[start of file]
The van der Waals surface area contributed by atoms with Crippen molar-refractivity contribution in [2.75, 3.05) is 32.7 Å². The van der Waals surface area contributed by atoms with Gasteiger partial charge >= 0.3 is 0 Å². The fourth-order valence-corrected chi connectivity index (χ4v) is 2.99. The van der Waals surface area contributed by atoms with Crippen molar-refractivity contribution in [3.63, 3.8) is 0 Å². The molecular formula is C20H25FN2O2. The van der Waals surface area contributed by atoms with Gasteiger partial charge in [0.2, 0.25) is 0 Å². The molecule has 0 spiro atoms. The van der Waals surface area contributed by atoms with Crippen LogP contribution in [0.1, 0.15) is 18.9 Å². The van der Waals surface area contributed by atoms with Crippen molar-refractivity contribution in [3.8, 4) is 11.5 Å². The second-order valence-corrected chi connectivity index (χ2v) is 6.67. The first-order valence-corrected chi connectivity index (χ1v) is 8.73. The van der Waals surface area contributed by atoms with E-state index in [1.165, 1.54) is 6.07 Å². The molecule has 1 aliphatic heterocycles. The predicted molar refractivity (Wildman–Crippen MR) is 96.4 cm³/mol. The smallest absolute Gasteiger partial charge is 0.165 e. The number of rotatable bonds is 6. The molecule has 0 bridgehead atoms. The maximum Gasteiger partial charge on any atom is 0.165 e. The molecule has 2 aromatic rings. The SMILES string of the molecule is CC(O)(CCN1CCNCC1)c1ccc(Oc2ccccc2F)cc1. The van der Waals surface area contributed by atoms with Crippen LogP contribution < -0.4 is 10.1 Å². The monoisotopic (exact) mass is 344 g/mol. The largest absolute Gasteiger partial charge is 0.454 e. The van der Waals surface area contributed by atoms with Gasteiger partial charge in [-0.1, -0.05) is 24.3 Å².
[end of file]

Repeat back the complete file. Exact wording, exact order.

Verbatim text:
The van der Waals surface area contributed by atoms with Crippen molar-refractivity contribution in [2.75, 3.05) is 32.7 Å². The van der Waals surface area contributed by atoms with Gasteiger partial charge >= 0.3 is 0 Å². The fourth-order valence-corrected chi connectivity index (χ4v) is 2.99. The van der Waals surface area contributed by atoms with Crippen molar-refractivity contribution in [3.63, 3.8) is 0 Å². The molecular formula is C20H25FN2O2. The van der Waals surface area contributed by atoms with Gasteiger partial charge in [0.2, 0.25) is 0 Å². The molecule has 0 spiro atoms. The van der Waals surface area contributed by atoms with Crippen LogP contribution in [0.1, 0.15) is 18.9 Å². The van der Waals surface area contributed by atoms with Crippen molar-refractivity contribution in [3.8, 4) is 11.5 Å². The second-order valence-corrected chi connectivity index (χ2v) is 6.67. The first-order valence-corrected chi connectivity index (χ1v) is 8.73. The van der Waals surface area contributed by atoms with E-state index in [1.165, 1.54) is 6.07 Å². The molecule has 1 aliphatic heterocycles. The predicted molar refractivity (Wildman–Crippen MR) is 96.4 cm³/mol. The smallest absolute Gasteiger partial charge is 0.165 e. The number of rotatable bonds is 6. The molecule has 0 bridgehead atoms. The maximum Gasteiger partial charge on any atom is 0.165 e. The molecule has 2 aromatic rings. The SMILES string of the molecule is CC(O)(CCN1CCNCC1)c1ccc(Oc2ccccc2F)cc1. The van der Waals surface area contributed by atoms with Crippen LogP contribution < -0.4 is 10.1 Å². The monoisotopic (exact) mass is 344 g/mol. The largest absolute Gasteiger partial charge is 0.454 e. The van der Waals surface area contributed by atoms with Gasteiger partial charge in [-0.1, -0.05) is 24.3 Å².